For more than 30 years, the subject of political reform in most of the Middle East was largely a part of covert debates. In little more than 30 days, however, it has forcibly entered the realm of the overt.
The reigning ‘leaderless’ political movements are being designated as unparalleled in the history of uprisings. A fair share of credit for initiating and sustaining these movements in a region that has limited opportunities to express people’s opinions must undoubtedly go to ‘new media’ too.
In a debate that has two schools of thought — one suggesting that ‘Internet is making a revolution’ and the other proclaiming that ‘Revolution cannot be tweeted’ — the last word is far from written.
Wael Ghonim and his Facebook page — ‘We Are All Khaled Said’ — did drive home some truth about the mass mobilisation in Egypt. The power behind the changed minds, in his view, was the social networking sites, an important evolving arm of new media.
But, long before Egypt’s bid to use new media as an instrument of regime change, there were several developments in the Gulf — especially Kuwait, Bahrain and Saudi Arabia — where new media tools served as catalysts for liberalised political and social milieu.
Technology has made not just news, but also views, increasingly difficult to restrain. Television, weblogs, Facebook, mobile text messaging and tweets, among others have both evoked and satisfied popular thirst for alternative opinions. It appears that the official establishments are caught in their own trap — they do not wish to allow the media a free rein; yet they are unable to absolutely check the flow of information via new media channels.
This reality has fuelled the aspirations of social and political reformers, thus having a noticeable impact on the official foundations. In its own humble way, new media has become a channel of expression that acts as a safety valve, allowing pent up frustration to ease. In the process, people have managed socio-political gains, however limited they may be, without adverse consequences for the governments. In fact, such has been the impact of new media that even some leaders have recently taken to online interaction.
Though television, particularly Al Jazeera, was the first medium to instil a spirit of seeking change, weblogs took forward the activism process considerably. A computer, an Internet connection and a desire to express opinions developed a new culture through which political rights and civil liberties were demanded.
For example, blogs were an important avenue to communicate and coordinate rallies favouring election law reform in Kuwait in 2006. Bloggers ran a ‘virtual’ campaign that spilled on to the streets as the ‘orange’ revolution.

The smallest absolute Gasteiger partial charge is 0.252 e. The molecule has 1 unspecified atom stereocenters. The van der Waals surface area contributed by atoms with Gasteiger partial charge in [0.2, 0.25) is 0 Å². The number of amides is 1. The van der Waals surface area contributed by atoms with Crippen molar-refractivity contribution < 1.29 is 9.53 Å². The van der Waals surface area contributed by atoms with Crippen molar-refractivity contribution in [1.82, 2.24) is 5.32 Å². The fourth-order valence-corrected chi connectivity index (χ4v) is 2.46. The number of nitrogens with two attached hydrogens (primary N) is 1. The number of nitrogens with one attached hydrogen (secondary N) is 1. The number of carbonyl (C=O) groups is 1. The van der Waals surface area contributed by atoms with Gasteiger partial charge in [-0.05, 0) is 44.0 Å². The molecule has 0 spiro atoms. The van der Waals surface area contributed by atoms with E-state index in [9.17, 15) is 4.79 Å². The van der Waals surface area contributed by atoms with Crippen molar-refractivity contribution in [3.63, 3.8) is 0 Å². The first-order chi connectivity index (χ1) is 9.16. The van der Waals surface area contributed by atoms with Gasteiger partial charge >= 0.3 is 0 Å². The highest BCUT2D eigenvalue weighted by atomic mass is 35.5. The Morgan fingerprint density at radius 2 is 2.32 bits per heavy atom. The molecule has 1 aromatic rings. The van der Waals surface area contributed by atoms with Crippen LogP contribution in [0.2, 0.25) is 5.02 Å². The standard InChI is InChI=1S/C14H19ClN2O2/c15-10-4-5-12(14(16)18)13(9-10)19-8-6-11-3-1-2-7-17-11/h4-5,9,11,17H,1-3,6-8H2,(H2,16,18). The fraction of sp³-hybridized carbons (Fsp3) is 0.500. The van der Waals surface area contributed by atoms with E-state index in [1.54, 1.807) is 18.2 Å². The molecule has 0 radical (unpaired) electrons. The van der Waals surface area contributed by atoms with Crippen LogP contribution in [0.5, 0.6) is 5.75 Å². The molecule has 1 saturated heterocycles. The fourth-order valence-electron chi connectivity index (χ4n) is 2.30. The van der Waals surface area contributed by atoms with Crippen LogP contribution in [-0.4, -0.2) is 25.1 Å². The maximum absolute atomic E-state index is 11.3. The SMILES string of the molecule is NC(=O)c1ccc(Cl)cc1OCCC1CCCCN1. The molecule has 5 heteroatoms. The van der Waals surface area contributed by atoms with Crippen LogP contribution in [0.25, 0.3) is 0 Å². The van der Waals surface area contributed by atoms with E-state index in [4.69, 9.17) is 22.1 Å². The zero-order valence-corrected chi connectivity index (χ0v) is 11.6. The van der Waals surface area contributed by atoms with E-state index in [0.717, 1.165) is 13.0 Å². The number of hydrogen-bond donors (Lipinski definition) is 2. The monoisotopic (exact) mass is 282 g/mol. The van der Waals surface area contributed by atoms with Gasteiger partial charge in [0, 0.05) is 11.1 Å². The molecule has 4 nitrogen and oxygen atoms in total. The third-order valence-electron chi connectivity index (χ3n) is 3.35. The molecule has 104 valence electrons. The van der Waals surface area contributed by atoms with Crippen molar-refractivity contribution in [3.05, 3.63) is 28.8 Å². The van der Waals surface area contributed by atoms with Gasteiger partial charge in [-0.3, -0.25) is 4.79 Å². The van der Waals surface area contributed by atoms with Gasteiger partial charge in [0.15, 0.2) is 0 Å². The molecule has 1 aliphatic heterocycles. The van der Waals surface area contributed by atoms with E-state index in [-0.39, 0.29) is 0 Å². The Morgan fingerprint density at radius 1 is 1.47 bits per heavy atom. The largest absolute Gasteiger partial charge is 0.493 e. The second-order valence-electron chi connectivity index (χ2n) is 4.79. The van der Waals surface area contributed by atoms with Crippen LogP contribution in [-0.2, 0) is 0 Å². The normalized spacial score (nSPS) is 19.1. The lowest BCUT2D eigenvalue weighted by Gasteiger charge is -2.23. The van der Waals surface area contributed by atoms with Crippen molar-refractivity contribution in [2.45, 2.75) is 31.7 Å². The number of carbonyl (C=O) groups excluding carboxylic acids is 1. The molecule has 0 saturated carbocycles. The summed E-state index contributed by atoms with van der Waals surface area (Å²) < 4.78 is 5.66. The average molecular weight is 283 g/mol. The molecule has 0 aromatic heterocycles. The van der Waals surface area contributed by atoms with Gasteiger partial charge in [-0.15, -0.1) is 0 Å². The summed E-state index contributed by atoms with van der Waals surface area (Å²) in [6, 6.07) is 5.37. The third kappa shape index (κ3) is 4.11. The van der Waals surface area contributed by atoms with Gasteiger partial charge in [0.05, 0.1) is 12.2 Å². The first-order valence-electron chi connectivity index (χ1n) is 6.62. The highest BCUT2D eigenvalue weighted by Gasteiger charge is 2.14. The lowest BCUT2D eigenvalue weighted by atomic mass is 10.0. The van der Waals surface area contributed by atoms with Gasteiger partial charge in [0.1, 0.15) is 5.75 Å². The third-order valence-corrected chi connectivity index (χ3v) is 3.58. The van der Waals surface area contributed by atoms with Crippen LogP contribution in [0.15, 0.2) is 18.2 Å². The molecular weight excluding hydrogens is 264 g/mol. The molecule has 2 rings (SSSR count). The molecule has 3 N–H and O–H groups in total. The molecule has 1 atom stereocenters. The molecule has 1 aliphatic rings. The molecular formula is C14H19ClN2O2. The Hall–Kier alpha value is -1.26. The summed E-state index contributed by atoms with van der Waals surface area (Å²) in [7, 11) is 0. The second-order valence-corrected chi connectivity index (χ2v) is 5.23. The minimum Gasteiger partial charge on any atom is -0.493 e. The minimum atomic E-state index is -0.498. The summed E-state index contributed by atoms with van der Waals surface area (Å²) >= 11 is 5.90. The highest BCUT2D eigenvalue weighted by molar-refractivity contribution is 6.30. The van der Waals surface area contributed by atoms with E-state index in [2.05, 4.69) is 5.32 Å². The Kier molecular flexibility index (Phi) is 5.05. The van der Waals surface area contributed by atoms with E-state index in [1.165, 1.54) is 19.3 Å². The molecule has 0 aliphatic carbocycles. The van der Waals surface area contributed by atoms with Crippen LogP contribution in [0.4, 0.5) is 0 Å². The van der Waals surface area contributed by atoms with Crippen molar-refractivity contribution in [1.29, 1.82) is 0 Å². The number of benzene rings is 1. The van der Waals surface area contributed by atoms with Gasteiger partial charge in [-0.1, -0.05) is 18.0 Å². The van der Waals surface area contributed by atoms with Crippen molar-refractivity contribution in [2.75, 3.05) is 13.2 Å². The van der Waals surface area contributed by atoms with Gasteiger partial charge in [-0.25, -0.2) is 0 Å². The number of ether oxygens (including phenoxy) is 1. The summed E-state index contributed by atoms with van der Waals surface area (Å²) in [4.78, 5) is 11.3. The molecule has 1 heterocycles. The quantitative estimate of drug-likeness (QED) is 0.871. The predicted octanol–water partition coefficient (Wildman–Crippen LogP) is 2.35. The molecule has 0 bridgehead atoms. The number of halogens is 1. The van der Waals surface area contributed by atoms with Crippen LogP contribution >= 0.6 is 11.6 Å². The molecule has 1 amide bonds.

Saudi Arabia has the most active bloggers, which is reflected in diverse socio-political views. Interestingly, the freedom conferred by anonymity encouraged Saudi women to embrace the Internet. Since more than half of Saudi blogs are reportedly written by women, gender issues are regularly addressed.
The growing use of new media tools to advance reforms is a natural consequence of the fast rising number of technology-driven device users. According to 2010 reports, mobile penetration rates in the Gulf continue to grow in double digits, while the average Internet penetration rate is 36 per cent — twice the prevailing Arab world rate.
In a reflection of the popularity of the latest rage, Facebook, statistics reveal that there were more than 21 million users in the Arab world at the beginning of 2011, which is about 80 per cent more than the 12 million a year ago. Of this, the Gulf countries dominate the top five Arab Facebook users in terms of the percentage of population.
Even more significantly, youth between the ages of 15 and 29 years are the main users in the Gulf, accounting for 75 per cent of the users. With many, especially women, using nicknames and posting comic images or drawings on their pages instead of photographs, some dub Facebook as ‘Faceless’, thereby making them more popular.
The growth in Internet subscriptions is expected to increase across the region in response to plummeting charges, improved services, and expanding service-provider competition. The recent political events are also bound to contribute positively to the momentum.
Thus, new media has partially addressed one of the several ‘deficits’ — information — associated with the region. In highlighting issues that — until a decade ago — were taboo in the public domain, it has been more of a boon than bane, both to the people and their governments. It will indeed be interesting to watch how the developments in the last decade’s interplay of expanding flow of information and technology will be used to further or limit social and political freedom during the coming decade.